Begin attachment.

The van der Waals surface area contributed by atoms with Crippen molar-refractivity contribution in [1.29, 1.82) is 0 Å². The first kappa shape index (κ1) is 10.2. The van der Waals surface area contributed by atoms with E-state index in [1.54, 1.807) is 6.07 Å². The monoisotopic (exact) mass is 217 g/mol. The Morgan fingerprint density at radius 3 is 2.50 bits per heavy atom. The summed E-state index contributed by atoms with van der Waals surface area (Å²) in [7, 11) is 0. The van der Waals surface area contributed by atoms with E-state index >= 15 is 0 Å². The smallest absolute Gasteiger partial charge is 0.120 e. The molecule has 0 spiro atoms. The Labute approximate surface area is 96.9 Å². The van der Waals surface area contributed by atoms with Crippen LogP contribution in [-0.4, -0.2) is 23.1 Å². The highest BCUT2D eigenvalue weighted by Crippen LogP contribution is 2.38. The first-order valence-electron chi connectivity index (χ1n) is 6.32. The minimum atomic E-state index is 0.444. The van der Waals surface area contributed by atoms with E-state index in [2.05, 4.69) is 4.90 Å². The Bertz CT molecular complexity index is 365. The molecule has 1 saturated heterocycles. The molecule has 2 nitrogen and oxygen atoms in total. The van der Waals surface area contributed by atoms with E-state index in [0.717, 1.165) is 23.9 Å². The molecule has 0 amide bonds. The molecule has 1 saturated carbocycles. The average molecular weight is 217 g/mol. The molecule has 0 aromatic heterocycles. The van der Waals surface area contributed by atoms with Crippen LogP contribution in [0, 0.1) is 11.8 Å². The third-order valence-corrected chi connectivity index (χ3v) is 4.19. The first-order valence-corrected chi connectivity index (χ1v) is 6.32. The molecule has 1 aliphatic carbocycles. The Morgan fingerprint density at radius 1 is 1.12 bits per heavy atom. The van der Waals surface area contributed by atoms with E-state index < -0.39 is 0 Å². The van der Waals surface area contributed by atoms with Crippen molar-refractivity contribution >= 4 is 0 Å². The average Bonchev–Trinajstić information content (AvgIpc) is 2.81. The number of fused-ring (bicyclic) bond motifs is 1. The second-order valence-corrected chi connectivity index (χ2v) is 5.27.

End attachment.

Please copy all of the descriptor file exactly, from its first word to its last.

The van der Waals surface area contributed by atoms with Crippen molar-refractivity contribution in [1.29, 1.82) is 0 Å². The first kappa shape index (κ1) is 10.2. The van der Waals surface area contributed by atoms with E-state index in [1.54, 1.807) is 6.07 Å². The monoisotopic (exact) mass is 217 g/mol. The Morgan fingerprint density at radius 3 is 2.50 bits per heavy atom. The summed E-state index contributed by atoms with van der Waals surface area (Å²) in [7, 11) is 0. The van der Waals surface area contributed by atoms with E-state index >= 15 is 0 Å². The smallest absolute Gasteiger partial charge is 0.120 e. The molecule has 0 spiro atoms. The Labute approximate surface area is 96.9 Å². The van der Waals surface area contributed by atoms with Crippen LogP contribution in [-0.4, -0.2) is 23.1 Å². The highest BCUT2D eigenvalue weighted by Crippen LogP contribution is 2.38. The first-order valence-electron chi connectivity index (χ1n) is 6.32. The minimum atomic E-state index is 0.444. The van der Waals surface area contributed by atoms with E-state index in [2.05, 4.69) is 4.90 Å². The Bertz CT molecular complexity index is 365. The molecule has 1 saturated heterocycles. The molecule has 2 nitrogen and oxygen atoms in total. The van der Waals surface area contributed by atoms with E-state index in [0.717, 1.165) is 23.9 Å². The molecule has 0 amide bonds. The molecule has 1 saturated carbocycles. The average molecular weight is 217 g/mol. The molecule has 0 aromatic heterocycles. The van der Waals surface area contributed by atoms with Crippen LogP contribution in [0, 0.1) is 11.8 Å². The third-order valence-corrected chi connectivity index (χ3v) is 4.19. The first-order valence-corrected chi connectivity index (χ1v) is 6.32. The molecule has 1 aliphatic carbocycles. The Morgan fingerprint density at radius 1 is 1.12 bits per heavy atom. The van der Waals surface area contributed by atoms with E-state index < -0.39 is 0 Å². The van der Waals surface area contributed by atoms with Crippen molar-refractivity contribution >= 4 is 0 Å². The average Bonchev–Trinajstić information content (AvgIpc) is 2.81. The number of fused-ring (bicyclic) bond motifs is 1. The second-order valence-corrected chi connectivity index (χ2v) is 5.27.